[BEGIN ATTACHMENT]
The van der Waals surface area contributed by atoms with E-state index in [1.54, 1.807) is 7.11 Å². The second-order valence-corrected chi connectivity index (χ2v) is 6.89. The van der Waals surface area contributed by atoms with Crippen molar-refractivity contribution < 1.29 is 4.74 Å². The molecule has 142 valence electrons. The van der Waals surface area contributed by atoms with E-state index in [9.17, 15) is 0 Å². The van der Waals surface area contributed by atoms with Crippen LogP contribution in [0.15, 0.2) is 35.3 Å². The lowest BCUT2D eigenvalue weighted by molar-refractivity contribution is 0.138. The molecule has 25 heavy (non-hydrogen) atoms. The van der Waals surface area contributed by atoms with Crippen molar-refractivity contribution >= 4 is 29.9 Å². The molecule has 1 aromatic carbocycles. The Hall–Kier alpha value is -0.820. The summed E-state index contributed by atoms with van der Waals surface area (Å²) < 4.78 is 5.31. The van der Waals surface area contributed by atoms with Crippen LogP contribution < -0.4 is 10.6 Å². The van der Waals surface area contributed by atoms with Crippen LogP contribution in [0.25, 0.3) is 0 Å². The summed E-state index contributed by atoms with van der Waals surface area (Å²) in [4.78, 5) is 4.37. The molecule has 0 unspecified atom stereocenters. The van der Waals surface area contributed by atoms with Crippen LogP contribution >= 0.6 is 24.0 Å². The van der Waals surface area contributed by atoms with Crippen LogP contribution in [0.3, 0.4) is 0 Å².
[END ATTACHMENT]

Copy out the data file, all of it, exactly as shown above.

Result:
The van der Waals surface area contributed by atoms with E-state index in [1.54, 1.807) is 7.11 Å². The second-order valence-corrected chi connectivity index (χ2v) is 6.89. The van der Waals surface area contributed by atoms with Crippen molar-refractivity contribution < 1.29 is 4.74 Å². The molecule has 142 valence electrons. The van der Waals surface area contributed by atoms with E-state index in [9.17, 15) is 0 Å². The van der Waals surface area contributed by atoms with Crippen LogP contribution in [0.15, 0.2) is 35.3 Å². The lowest BCUT2D eigenvalue weighted by molar-refractivity contribution is 0.138. The molecule has 25 heavy (non-hydrogen) atoms. The van der Waals surface area contributed by atoms with Crippen molar-refractivity contribution >= 4 is 29.9 Å². The molecule has 1 aromatic carbocycles. The Hall–Kier alpha value is -0.820. The summed E-state index contributed by atoms with van der Waals surface area (Å²) < 4.78 is 5.31. The van der Waals surface area contributed by atoms with Crippen LogP contribution < -0.4 is 10.6 Å². The van der Waals surface area contributed by atoms with Crippen LogP contribution in [0.25, 0.3) is 0 Å². The summed E-state index contributed by atoms with van der Waals surface area (Å²) in [4.78, 5) is 4.37. The molecule has 0 unspecified atom stereocenters. The van der Waals surface area contributed by atoms with Crippen LogP contribution >= 0.6 is 24.0 Å². The van der Waals surface area contributed by atoms with Crippen LogP contribution in [0.3, 0.4) is 0 Å².